4. Resting, Moving, and Exiting

Resting,_Moving_and_Exiting As noted earlier, kneebars give you 2 main opportunities – resting and moving.


To rest, you will need to flex your calf muscle and push harder into the kneebar. While this can create a leg pump and work your core, it will help refresh the swollen forearms. 

In some cases, you may need to sag your hips and slot your thigh into the kneebar, similar to how a nut slots into constrictions. The kneebar climbing technique can be a game that sacrifices the strength in one part of your body to allow another part to recover. When relaxing, your major focus should be on applying enough force from the toe to the thigh to stay in. 


To move, you will need to flag the opposite, non-kneebar leg against the wall. This will offer counterpressure to the climber’s kneebar, so the bodyweight has somewhere to go when he/she releases the kneebar, without swinging out wildly. Placing the opposite foot on a secure foothold can improve the kneebar, allowing the climber to reach higher holds. 


Whether you are resting or climbing, you will need to exit the kneebar eventually. Exiting depends on your body position, but often, when coming out of the kneebar rest, you will need to tighten your core and make sure you know where exactly your feet need to go to avoid having the body swing-out. 

Flex your abdominal muscles, toe in hard on the available footholds, and then pull down hard on the hands. To reduce the foot cut size, you will need to walk your feet to higher footholds. This often requires significant core tension and pulling up a little so that your back muscles are engaged and the arms bent should help keep the midsection tight and reduce the swing. 

What Gear Will You Need? 

If you are wearing climbing shorts, you will need to protect yourself by wearing a rubber kneepad. The rubber kneepad also helps increase friction, hence making the kneebar more powerful.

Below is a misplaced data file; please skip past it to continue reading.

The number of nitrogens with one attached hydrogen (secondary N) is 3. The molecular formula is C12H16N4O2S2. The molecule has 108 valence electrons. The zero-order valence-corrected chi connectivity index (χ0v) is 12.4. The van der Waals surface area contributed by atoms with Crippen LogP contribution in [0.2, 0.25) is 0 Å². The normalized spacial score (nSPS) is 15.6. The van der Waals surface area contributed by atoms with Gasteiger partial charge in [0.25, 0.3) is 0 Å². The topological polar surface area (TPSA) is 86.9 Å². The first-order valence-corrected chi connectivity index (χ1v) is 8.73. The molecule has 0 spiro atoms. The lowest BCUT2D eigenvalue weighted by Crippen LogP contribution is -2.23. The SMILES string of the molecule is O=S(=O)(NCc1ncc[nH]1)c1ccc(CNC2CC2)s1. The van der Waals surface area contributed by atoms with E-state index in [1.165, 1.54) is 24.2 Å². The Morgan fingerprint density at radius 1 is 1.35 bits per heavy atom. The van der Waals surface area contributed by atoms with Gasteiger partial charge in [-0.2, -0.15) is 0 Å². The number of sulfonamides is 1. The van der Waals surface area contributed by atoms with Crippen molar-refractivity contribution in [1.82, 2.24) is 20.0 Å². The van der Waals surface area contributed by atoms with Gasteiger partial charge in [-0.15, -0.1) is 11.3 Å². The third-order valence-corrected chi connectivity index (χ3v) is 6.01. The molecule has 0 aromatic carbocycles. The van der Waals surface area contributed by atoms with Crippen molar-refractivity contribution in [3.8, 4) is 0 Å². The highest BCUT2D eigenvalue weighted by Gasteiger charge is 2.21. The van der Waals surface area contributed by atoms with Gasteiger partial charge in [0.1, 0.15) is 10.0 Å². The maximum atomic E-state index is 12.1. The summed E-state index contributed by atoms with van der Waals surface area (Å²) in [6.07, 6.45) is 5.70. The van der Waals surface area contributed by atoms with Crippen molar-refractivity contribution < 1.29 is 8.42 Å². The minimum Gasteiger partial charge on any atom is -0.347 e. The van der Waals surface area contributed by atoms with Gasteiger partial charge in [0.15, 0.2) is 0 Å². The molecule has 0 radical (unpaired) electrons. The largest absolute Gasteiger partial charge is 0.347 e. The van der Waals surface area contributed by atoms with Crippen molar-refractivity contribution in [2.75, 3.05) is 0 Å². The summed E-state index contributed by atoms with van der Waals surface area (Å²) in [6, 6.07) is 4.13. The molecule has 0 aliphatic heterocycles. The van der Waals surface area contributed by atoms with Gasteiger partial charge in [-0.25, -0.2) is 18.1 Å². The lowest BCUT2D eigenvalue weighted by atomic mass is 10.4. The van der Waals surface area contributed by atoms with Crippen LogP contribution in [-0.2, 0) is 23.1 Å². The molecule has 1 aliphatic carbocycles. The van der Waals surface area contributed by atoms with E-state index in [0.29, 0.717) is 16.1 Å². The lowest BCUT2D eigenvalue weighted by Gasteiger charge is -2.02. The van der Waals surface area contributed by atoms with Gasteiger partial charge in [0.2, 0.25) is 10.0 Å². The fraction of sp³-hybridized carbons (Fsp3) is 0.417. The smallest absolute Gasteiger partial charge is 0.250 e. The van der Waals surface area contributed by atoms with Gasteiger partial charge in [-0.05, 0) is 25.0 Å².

In addition to the kneepad, you will also need your normal climbing gear. Therefore, when heading out, be sure to pack your climbing rope, climbing harness, etc. in your climbing backpack


Q: What is a Knee Bar in Climbing?


A kneebar is a rock climbing maneuver in which the climber creates a leg hold by camming his/her knee or lower thigh up under or against some roofy, cracky, or blocky feature in opposition to his or her foot. A solid kneebar allows the climber to take off both hands, de-pump, and relax.

Q: How Do You Kneebar?


To kneebar, one needs to create tension by pressing down on a foothold with the toes, which in turn pushes the top of the knee or bottom of the thigh into another surface. The foothold can be anything from a ledge to a smear. However, the thigh-side hold should have enough surface area to offer enough friction for the bigger and less dexterous knee.

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Offering much-needed rest and helping climbers through a crux without using too much upper body strength, the climbing kneebar is one of the most helpful climbing techniques. By following the steps, we have outlined in this article, it should be easy for you to do kneebar climbing. Be sure to practice the technique in a safe environment before deciding to use it outdoors.

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My name is David Hamburg. I am an avid water sports fan who enjoys paddle boarding, surfing, scuba diving, and kite surfing. Anything with a board or chance I can get in the water I love! I am such a big fan I decided to start this website to review all my favorite products and some others. Hope you enjoy!